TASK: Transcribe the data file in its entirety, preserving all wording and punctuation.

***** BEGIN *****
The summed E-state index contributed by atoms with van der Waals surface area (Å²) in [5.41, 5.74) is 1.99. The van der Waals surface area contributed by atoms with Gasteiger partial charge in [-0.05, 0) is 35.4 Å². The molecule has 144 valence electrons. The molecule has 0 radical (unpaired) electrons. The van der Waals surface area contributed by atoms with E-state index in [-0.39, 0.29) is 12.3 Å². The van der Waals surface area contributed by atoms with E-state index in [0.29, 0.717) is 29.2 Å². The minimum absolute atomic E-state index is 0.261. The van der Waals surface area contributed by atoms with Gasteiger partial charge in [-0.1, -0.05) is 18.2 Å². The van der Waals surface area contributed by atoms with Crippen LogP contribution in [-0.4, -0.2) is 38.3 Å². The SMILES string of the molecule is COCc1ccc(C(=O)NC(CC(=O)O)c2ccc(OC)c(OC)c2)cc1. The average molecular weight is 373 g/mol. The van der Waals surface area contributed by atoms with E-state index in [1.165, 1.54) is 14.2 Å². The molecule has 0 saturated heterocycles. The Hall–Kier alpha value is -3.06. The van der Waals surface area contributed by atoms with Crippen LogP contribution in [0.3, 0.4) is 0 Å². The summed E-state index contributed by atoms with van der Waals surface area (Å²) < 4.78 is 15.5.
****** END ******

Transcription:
The summed E-state index contributed by atoms with van der Waals surface area (Å²) in [5.41, 5.74) is 1.99. The van der Waals surface area contributed by atoms with Gasteiger partial charge in [-0.05, 0) is 35.4 Å². The molecule has 144 valence electrons. The molecule has 0 radical (unpaired) electrons. The van der Waals surface area contributed by atoms with E-state index in [-0.39, 0.29) is 12.3 Å². The van der Waals surface area contributed by atoms with E-state index in [0.29, 0.717) is 29.2 Å². The minimum absolute atomic E-state index is 0.261. The van der Waals surface area contributed by atoms with Gasteiger partial charge in [-0.1, -0.05) is 18.2 Å². The van der Waals surface area contributed by atoms with Crippen LogP contribution in [-0.4, -0.2) is 38.3 Å². The SMILES string of the molecule is COCc1ccc(C(=O)NC(CC(=O)O)c2ccc(OC)c(OC)c2)cc1. The average molecular weight is 373 g/mol. The van der Waals surface area contributed by atoms with E-state index in [1.165, 1.54) is 14.2 Å². The molecule has 0 saturated heterocycles. The Hall–Kier alpha value is -3.06. The van der Waals surface area contributed by atoms with Crippen LogP contribution in [0.3, 0.4) is 0 Å². The summed E-state index contributed by atoms with van der Waals surface area (Å²) < 4.78 is 15.5.